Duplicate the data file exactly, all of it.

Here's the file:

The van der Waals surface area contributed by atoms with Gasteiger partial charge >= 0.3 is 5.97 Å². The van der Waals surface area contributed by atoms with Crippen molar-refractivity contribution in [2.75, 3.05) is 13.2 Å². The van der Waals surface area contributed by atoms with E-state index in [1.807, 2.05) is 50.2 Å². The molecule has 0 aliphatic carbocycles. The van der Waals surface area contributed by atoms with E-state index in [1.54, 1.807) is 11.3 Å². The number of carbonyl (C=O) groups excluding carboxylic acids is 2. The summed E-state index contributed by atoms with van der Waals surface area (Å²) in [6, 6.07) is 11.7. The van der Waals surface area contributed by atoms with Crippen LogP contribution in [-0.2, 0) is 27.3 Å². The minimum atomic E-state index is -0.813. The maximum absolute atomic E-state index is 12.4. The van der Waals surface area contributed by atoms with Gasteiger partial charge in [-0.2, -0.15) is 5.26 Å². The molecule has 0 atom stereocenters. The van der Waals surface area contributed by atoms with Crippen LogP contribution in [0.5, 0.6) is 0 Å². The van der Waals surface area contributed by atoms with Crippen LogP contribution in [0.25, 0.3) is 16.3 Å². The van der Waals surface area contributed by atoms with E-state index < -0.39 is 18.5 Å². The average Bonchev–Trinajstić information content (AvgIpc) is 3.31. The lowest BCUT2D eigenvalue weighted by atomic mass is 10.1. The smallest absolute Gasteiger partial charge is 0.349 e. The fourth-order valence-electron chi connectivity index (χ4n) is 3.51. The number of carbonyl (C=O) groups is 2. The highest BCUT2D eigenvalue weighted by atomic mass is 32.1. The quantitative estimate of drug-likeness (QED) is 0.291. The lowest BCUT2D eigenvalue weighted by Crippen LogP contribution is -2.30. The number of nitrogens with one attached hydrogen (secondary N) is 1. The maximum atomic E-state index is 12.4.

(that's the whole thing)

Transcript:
The van der Waals surface area contributed by atoms with Gasteiger partial charge >= 0.3 is 5.97 Å². The van der Waals surface area contributed by atoms with Crippen molar-refractivity contribution in [2.75, 3.05) is 13.2 Å². The van der Waals surface area contributed by atoms with E-state index in [1.807, 2.05) is 50.2 Å². The molecule has 0 aliphatic carbocycles. The van der Waals surface area contributed by atoms with E-state index in [1.54, 1.807) is 11.3 Å². The number of carbonyl (C=O) groups excluding carboxylic acids is 2. The summed E-state index contributed by atoms with van der Waals surface area (Å²) in [6, 6.07) is 11.7. The van der Waals surface area contributed by atoms with Crippen LogP contribution in [-0.2, 0) is 27.3 Å². The minimum atomic E-state index is -0.813. The maximum absolute atomic E-state index is 12.4. The van der Waals surface area contributed by atoms with Gasteiger partial charge in [-0.2, -0.15) is 5.26 Å². The molecule has 0 atom stereocenters. The van der Waals surface area contributed by atoms with Crippen LogP contribution in [0.5, 0.6) is 0 Å². The van der Waals surface area contributed by atoms with Crippen LogP contribution in [0.25, 0.3) is 16.3 Å². The van der Waals surface area contributed by atoms with E-state index < -0.39 is 18.5 Å². The average Bonchev–Trinajstić information content (AvgIpc) is 3.31. The lowest BCUT2D eigenvalue weighted by atomic mass is 10.1. The smallest absolute Gasteiger partial charge is 0.349 e. The fourth-order valence-electron chi connectivity index (χ4n) is 3.51. The number of carbonyl (C=O) groups is 2. The highest BCUT2D eigenvalue weighted by atomic mass is 32.1. The quantitative estimate of drug-likeness (QED) is 0.291. The lowest BCUT2D eigenvalue weighted by Crippen LogP contribution is -2.30. The number of nitrogens with one attached hydrogen (secondary N) is 1. The maximum atomic E-state index is 12.4.